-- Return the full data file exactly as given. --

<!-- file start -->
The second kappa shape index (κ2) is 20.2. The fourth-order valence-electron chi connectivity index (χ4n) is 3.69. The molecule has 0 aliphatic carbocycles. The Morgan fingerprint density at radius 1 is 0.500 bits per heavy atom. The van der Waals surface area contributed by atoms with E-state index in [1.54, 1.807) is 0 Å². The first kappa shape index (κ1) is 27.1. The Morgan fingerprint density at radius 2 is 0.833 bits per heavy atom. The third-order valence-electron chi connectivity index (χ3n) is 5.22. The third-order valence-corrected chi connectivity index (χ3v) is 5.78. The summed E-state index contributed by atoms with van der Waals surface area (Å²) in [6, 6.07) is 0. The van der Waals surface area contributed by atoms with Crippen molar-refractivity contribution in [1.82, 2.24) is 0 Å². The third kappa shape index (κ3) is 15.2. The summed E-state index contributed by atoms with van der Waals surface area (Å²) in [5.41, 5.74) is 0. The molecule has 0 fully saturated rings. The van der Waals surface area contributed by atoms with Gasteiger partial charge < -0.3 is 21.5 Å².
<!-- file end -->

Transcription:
The second kappa shape index (κ2) is 20.2. The fourth-order valence-electron chi connectivity index (χ4n) is 3.69. The molecule has 0 aliphatic carbocycles. The Morgan fingerprint density at radius 1 is 0.500 bits per heavy atom. The van der Waals surface area contributed by atoms with E-state index in [1.54, 1.807) is 0 Å². The first kappa shape index (κ1) is 27.1. The Morgan fingerprint density at radius 2 is 0.833 bits per heavy atom. The third-order valence-electron chi connectivity index (χ3n) is 5.22. The third-order valence-corrected chi connectivity index (χ3v) is 5.78. The summed E-state index contributed by atoms with van der Waals surface area (Å²) in [6, 6.07) is 0. The van der Waals surface area contributed by atoms with Crippen molar-refractivity contribution in [1.82, 2.24) is 0 Å². The third kappa shape index (κ3) is 15.2. The summed E-state index contributed by atoms with van der Waals surface area (Å²) in [5.41, 5.74) is 0. The molecule has 0 fully saturated rings. The van der Waals surface area contributed by atoms with Gasteiger partial charge < -0.3 is 21.5 Å².